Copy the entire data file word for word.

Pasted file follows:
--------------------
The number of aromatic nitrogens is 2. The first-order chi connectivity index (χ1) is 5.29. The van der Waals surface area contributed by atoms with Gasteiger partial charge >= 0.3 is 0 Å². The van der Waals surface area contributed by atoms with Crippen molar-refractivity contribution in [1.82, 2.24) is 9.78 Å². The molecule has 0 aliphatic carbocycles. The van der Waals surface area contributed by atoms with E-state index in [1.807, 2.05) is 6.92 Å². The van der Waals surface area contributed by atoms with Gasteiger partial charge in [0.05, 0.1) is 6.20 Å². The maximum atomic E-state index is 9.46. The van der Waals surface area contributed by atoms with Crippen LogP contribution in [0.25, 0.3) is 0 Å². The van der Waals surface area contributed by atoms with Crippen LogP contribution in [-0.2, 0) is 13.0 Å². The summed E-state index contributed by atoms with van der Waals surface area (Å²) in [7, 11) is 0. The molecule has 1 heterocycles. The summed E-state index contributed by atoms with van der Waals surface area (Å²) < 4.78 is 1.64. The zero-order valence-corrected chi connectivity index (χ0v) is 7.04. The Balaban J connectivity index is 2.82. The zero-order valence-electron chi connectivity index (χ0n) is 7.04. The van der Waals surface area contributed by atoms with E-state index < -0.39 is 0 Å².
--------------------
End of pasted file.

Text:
The number of aromatic nitrogens is 2. The first-order chi connectivity index (χ1) is 5.29. The van der Waals surface area contributed by atoms with Gasteiger partial charge >= 0.3 is 0 Å². The van der Waals surface area contributed by atoms with Crippen molar-refractivity contribution in [1.82, 2.24) is 9.78 Å². The molecule has 0 aliphatic carbocycles. The van der Waals surface area contributed by atoms with E-state index in [1.807, 2.05) is 6.92 Å². The van der Waals surface area contributed by atoms with Gasteiger partial charge in [0.05, 0.1) is 6.20 Å². The maximum atomic E-state index is 9.46. The van der Waals surface area contributed by atoms with Crippen LogP contribution in [0.25, 0.3) is 0 Å². The van der Waals surface area contributed by atoms with Crippen LogP contribution in [-0.2, 0) is 13.0 Å². The summed E-state index contributed by atoms with van der Waals surface area (Å²) in [7, 11) is 0. The molecule has 1 heterocycles. The summed E-state index contributed by atoms with van der Waals surface area (Å²) < 4.78 is 1.64. The zero-order valence-corrected chi connectivity index (χ0v) is 7.04. The Balaban J connectivity index is 2.82. The zero-order valence-electron chi connectivity index (χ0n) is 7.04. The van der Waals surface area contributed by atoms with E-state index < -0.39 is 0 Å².